Cyanide Poisoning in Children

In the northern hemisphere, it has become cold (sure, last week it was 80 degrees… but now it is snowing) and with the reduction in temperatures come a variety of environmental emergencies (ex, Hypothermia). We have previously discussed an important environmental exposure that often occurs when it gets cold out- Carbon Monoxide Poisoning. When thinking of Carbon Monoxide Poisoning, I naturally think of smoke inhalation and, well, that reminds me of another important consideration. (Interestingly, it also reminds me that Vitamins can be useful (ex, Pyridoxine Deficiency)). Let us take a minute to digest a morsel on Cyanide Poisoning in Children:

Cyanide Poisoning in Children: Basics

Cyanide is a very potent poison!
  • Cyanide prevents use of oxygen by cells. [Geller, 2006]
    • Inactivates cytochrome oxidase in mitochondria electron transport chain.
    • Shifts cells from aerobic to anaerobic metabolism.
    • Stops ATP production.
    • Increases Lactic Acid production.
  • Toxicity can occur in even small doses.
    • Treatment should be based on presumptive diagnosis.
    • Blood levels are imprecise …
    • Depend heavily on timing of exposure and lab draw, route of exposure, and specific cyanide compound.
  • Children are more at risk to toxicity (in general), because of:
    • Higher respiratory rates (greater inhalation exposure)
    • Lower body mass
    • Immature metabolic mechanisms
    • Higher metabolic demands (typically require great oxygen consumption)
Presentations Vary and are Non-Specific [Geller, 2006]
  • Acute poisoning often leads symptoms related to end organs’ inability to generate ATP / being deprived of oxygen.
    • Early Symptoms:
      • Weakness, Malaise
      • Headache, Dizziness, Confusion
      • Shortness of Breath
    • Later Symptoms:
      • Nausea, Vomiting
      • Hypotension, Apnea, Arrhythmias
      • Seizures, Coma, Death (the classic Toxic conclusion)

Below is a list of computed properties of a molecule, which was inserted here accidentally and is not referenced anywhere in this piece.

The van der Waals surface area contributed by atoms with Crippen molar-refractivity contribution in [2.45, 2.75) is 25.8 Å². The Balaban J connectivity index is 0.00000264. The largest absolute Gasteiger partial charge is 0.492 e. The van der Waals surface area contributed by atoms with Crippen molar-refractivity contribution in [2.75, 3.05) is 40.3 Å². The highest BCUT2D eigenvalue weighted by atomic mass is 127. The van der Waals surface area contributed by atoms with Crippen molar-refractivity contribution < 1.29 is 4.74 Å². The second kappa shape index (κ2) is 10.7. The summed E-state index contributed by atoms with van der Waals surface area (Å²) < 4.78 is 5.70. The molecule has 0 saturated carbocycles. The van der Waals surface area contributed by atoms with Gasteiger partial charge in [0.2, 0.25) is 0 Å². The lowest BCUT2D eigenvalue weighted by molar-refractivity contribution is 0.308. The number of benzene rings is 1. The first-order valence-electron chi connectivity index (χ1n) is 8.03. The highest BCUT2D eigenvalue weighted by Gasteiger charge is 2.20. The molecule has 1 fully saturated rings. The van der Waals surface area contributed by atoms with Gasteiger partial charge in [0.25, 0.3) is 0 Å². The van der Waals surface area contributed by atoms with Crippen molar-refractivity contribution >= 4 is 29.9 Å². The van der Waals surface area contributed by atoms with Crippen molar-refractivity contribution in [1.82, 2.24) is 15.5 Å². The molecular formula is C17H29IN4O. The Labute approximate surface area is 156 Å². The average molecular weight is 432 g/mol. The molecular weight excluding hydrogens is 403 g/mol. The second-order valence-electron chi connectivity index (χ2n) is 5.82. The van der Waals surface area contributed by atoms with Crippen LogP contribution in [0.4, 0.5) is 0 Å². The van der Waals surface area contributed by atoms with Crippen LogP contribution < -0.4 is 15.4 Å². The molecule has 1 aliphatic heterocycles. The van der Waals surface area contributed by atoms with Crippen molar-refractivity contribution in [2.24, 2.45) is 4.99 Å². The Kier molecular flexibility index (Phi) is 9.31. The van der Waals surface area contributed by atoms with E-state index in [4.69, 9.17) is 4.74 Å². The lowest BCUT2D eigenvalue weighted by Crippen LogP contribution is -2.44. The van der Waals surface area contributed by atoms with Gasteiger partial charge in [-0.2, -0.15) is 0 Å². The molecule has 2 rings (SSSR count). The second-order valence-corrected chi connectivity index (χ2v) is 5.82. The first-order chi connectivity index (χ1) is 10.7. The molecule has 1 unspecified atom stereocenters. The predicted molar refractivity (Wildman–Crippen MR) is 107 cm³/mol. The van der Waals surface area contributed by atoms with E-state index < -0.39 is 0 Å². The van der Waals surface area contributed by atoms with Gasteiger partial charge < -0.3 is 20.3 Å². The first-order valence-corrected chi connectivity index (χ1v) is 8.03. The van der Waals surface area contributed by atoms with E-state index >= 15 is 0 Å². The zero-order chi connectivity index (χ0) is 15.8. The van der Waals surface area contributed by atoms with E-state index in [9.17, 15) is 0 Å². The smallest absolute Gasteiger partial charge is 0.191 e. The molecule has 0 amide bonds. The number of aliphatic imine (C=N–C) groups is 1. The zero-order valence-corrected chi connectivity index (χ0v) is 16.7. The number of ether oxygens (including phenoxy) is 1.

• Severe poisoning can be rapidly fatal and there may not be a progression from “early” to “late” symptoms.
    • Exposure to high concentrations of cyanide can lead to death within seconds to minutes.
  • Physical exam (and board-style questions) may reveal:
    • “Cherry-red” discoloration of the skin (lots of oxygen in the blood).
    • Red retinal veins and arteries
    • Bitter-Almond odor may be appreciated (from un-metabolized cyanide)
Sources of Acute Cyanide Poisoning in Children [Geller, 2006]
  • Inhalation of Smoke
    • Major source of exposure for both adults and children.
    • Should be considered in any patient with smoke inhalation who is unstable, is acidotic, and/or had loss of consciousness (so don’t just consider carbon monoxide).
  • Ingestion of Cyanogenic Compounds
    • Young children at greater risk then adults of this exposure.
    • Industrial sources may contain cyanide or cyanogenic compounds (like metal cleaning solutions).
    • Important example: False-Fingernail Remover (Acetonitrile-containing, NOT acetone-containing variety)
      • Acetonitrile is a industrial solvent and may be in cosmetics.
      • Its metabolism creates inorganic cyanide.
      • Presents in a delayed fashion.
      • Don’t confuse Acetone version with Acetonitrile version!!
  • Ingestion of Cyanogenic Foods
    • When ingested in LARGE quantities or NOT PREPARED correctly.
      • Almonds
      • Pits of stone fruits (peaches, apricots – pits ground up)
      • Lima beans
      • Cassava (Tapioca)
    • May also be influenced by inadequate diet (ex, Low protein-calorie malnutrition supplemented with lots of cassava).
  • Medications / Misc